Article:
How close must the query match the manuscript? I know this must seem like a stupid question, but I've been receiving query assistance from a literary intern (1), and he gave advice that I haven't seen elsewhere. I need to confirm it before I start sending out my query.
My manuscript mostly stands alone, but is the first of a potential series. Because of this, the plot of the sequel is *vaguely* hinted at in the stakes of the query. I asked the intern if an agent would be PO'd if something I mention in the query doesn't show up in the manuscript. He told me that things can be fudged in a query,(2) and mentioned that one thing in his own query was an outright lie(3). He had revised and didn't bother to fix the query to match (he was signed by an agent). He said if the query is good and clearly for the same book, and if the book is good and similar to the query, no one cares about specifics. I'm hoping his advice is correct.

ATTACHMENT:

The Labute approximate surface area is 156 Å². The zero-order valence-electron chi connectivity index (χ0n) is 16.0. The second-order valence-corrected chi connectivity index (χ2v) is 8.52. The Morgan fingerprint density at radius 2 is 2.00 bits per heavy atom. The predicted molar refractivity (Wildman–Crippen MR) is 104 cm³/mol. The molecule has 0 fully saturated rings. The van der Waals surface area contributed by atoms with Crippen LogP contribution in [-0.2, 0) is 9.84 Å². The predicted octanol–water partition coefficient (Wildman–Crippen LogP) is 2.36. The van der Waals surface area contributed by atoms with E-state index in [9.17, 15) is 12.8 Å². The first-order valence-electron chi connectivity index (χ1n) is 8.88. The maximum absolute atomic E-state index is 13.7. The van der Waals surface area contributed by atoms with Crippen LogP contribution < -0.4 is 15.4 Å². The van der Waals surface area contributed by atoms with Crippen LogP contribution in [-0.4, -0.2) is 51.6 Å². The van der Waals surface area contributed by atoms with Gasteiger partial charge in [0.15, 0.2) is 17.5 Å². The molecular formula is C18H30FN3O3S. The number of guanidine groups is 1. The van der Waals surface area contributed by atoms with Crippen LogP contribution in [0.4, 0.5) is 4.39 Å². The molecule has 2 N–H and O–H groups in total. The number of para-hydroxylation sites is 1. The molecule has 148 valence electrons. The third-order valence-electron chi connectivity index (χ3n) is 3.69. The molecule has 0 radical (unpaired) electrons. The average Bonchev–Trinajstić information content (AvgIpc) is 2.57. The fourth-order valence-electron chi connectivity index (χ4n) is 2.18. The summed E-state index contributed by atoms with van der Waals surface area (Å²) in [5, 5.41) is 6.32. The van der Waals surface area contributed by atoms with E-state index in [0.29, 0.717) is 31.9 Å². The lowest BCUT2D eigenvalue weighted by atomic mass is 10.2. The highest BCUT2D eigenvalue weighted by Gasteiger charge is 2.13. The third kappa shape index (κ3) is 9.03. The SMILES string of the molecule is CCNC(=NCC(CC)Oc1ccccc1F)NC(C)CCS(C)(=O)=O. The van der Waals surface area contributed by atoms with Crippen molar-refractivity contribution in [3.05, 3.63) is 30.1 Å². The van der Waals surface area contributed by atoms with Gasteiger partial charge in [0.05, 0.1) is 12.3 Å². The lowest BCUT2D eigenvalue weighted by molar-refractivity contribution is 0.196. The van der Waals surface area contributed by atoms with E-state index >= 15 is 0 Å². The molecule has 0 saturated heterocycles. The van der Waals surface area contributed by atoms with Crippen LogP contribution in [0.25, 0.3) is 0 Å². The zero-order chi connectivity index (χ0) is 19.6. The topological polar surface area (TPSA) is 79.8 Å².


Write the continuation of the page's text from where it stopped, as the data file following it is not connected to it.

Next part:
Can you "fudge" a few specifics in a query?
you can do anything you want in a query up to and including query for a fiction novel. The real question is what's at stake when you do something idiotic like...lie?
The purpose of a query is to entice the agent to read the manuscript. If an agent reads the manuscript thinking one thing is going to happen, and it doesn't, that's a pretty big thud. Is that something you want to risk?
On the other hand why are you vaguely hinting about anything in a query? The stakes in your query are the stakes in this novel, the one you're querying. Not any other.
If you think you need to fudge a few specifics in your query, you need to fix the novel or the query or both.
And I've got a few questions for you:
(1) what the hell is a literary intern? An intern at a literary agency? This is the least informed and experienced person at an agency. I'm pretty sure it's the least right person to be asking for advice.
(2) Unless he's making the decisons on what's signed to the agent's list, he's not in a positiion to tell you this.
(3) oh great. Insert image of eye-roll here. Even if this is true, it's absolutey TERRIBLE advice. He's mistaking HIS experience for the universal norm. Well, that's typical of interns which is why (see #1)